Today is my birthday. Last year I wrote a birthday post, so I figured I would do it again and take the time to reflect on this milestone of the year. And what a year it has been! Like last year, I’ll organize my thoughts into three areas – Lessons Learned, Victories Accomplished, and Future Improvements to Work On.
Wow, I have learned a LOT this year. Some lessons have been intentional, and some have been thrust upon me with the realities of life. Here are a few things I’ve been learning:
- Be a giver first in relationships. I have been blessed to connect with and meet hundreds of wonderful people this last year. Some have become new friends, collaborators, and clients. Yet in all cases, the relationships that have been built the strongest were those where I simply sought to contribute to the relationship first. Help and serve with no pretext of getting something out of them. When I did this well, good things happened. Besides, nobody likes a “taker.”
- I can do hard things! It’s been over a year and my business, More Than Engineering, is still going! The creation and growth of it all has been one of the most difficult challenges of my life. All amidst many other challenges and life curve balls that were thrown in 2020! But I truly believe I’m better because of it, and am stronger to do more hard things!
- Surrender is a sign of strength. The principle of surrender is one I’ve been working on embracing. Letting go of things I can’t control doesn’t mean I am weak. Quite the opposite. Surrendering is often one of the hardest things for me to do. To be vulnerable with other people, to acknowledge a lack of control, or to feel incapable at times. There is power in bringing these things to light, sharing them with others, and giving them to God rather than holding the pain and struggle inside alone.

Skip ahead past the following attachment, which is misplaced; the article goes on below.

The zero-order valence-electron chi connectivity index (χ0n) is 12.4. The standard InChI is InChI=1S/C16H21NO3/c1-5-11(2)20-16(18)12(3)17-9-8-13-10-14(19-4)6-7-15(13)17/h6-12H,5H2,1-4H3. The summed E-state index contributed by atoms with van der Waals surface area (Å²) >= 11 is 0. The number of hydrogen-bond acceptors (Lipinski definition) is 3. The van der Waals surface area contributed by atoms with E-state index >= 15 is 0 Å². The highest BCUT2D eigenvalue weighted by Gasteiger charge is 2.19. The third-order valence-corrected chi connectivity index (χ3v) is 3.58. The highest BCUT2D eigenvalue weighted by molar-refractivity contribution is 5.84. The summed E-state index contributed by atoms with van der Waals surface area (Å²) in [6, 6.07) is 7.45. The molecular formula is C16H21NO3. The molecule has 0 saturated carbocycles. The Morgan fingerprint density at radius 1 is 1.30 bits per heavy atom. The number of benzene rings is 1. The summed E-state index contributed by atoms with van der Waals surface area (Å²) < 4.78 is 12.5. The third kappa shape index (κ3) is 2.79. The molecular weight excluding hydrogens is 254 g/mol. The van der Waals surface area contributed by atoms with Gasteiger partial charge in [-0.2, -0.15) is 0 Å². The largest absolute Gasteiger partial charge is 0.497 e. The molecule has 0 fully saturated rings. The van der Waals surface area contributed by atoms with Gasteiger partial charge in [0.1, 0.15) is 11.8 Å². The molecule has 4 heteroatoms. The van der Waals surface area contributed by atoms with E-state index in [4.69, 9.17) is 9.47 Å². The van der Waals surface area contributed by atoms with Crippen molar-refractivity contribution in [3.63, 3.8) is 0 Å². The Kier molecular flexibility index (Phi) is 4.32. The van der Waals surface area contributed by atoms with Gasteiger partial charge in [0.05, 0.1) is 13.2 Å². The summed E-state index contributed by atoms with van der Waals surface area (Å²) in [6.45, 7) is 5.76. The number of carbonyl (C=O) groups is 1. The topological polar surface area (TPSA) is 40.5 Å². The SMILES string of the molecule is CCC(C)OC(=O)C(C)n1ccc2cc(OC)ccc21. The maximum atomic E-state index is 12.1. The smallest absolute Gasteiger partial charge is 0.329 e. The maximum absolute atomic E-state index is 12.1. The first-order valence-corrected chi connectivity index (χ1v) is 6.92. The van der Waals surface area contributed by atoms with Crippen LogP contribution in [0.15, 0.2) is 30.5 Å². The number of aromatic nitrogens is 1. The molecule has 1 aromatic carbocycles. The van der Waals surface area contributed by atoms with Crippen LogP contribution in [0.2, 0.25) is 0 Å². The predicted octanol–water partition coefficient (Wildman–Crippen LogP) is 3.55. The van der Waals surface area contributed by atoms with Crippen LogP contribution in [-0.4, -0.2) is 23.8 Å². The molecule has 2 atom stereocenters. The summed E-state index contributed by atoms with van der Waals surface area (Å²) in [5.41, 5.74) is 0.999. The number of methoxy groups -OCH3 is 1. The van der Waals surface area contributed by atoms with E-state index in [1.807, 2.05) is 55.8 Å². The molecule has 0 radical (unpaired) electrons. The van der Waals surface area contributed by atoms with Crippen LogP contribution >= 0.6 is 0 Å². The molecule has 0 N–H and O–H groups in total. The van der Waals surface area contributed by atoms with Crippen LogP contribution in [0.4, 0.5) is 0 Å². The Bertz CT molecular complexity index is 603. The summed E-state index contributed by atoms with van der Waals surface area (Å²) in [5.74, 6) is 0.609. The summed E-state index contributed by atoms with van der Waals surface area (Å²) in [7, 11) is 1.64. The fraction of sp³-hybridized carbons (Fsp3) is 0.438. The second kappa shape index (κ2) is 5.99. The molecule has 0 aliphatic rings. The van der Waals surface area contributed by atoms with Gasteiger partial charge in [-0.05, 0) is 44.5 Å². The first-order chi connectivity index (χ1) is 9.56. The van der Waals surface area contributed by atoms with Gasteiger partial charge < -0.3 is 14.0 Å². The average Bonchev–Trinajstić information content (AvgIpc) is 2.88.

There have been a lot of wins this last year, for which I am very grateful. It’s nice to look back and reflect on how far you’ve come sometimes.
- Completed my MBA degree. Taking on an additional 15+ hours/week on top of full-time work, family, and community responsibilities seemed like a tall order. Certainly my wife shouldered much of the burden as well in our household, but worked hard, came closer together, and with the help of many others I did it! And, I was blessed to graduate with Honors!
- Along with my lovely wife, we welcomed a son into our family. I’ve been a proud “girl dad” of two energetic girls, but it’s exciting to have a son as well. In the weeks and months before and after he was born, I’ve spent a lot of time considering the type of dad I want to be for him. While I have dreams of what kind of things he can do, my main goal is to be the loving support for him to chart his own course.
- I have turned More Than Engineering into something of worth (I think) and created The Engineering Career Accelerator program. It’s been a dream of mine to compile together many things I’ve learned into an online course, and I finally did it. And it’s already been a helpful resource to many clients this year! I will continue to refine it to help as many people as possible make a career transition they are happy with.
Future Improvements to Work On
Well, this list could easily be the longest section, as I have many things I need to work on. But you don’t want to spend all day reading about my weaknesses, so here’s a bit more:
- Find and stick with a consistent goal setting approach. I have been kind of all over the place with goal setting. Setting many goals, setting just one to focus on, writing them down every day, only looking at the week, setting 3 year goals, setting quarterly goals, and on and on… But none of the efforts have been consistent. I’m committed to working on a clear goal setting/achieving plan this year.
- Be more consistent with my sleep. I look at it as a pillar of physical and mental health when I can sleep well. I’d like to dial it in so I get to bed within the same half-hour block almost every night so my body can get that optimum daily recharge.
- Increase resilience. Sometimes challenges and setbacks can really get me down. I want to work on getting better at reframing them as opportunities for me to learn and grow. Continuing to improve my “growth mindset” in this way can have great dividends. It starts with acknowledging what I’m experiencing, and asking questions to learn from it all.
Well, it has certainly been “a year” – and one that none of us were expecting. With all of the ups and downs of the roller coaster of life, I am very grateful for it all. We can’t know the joy without the sorrow and the pain.
Here’s to another great year!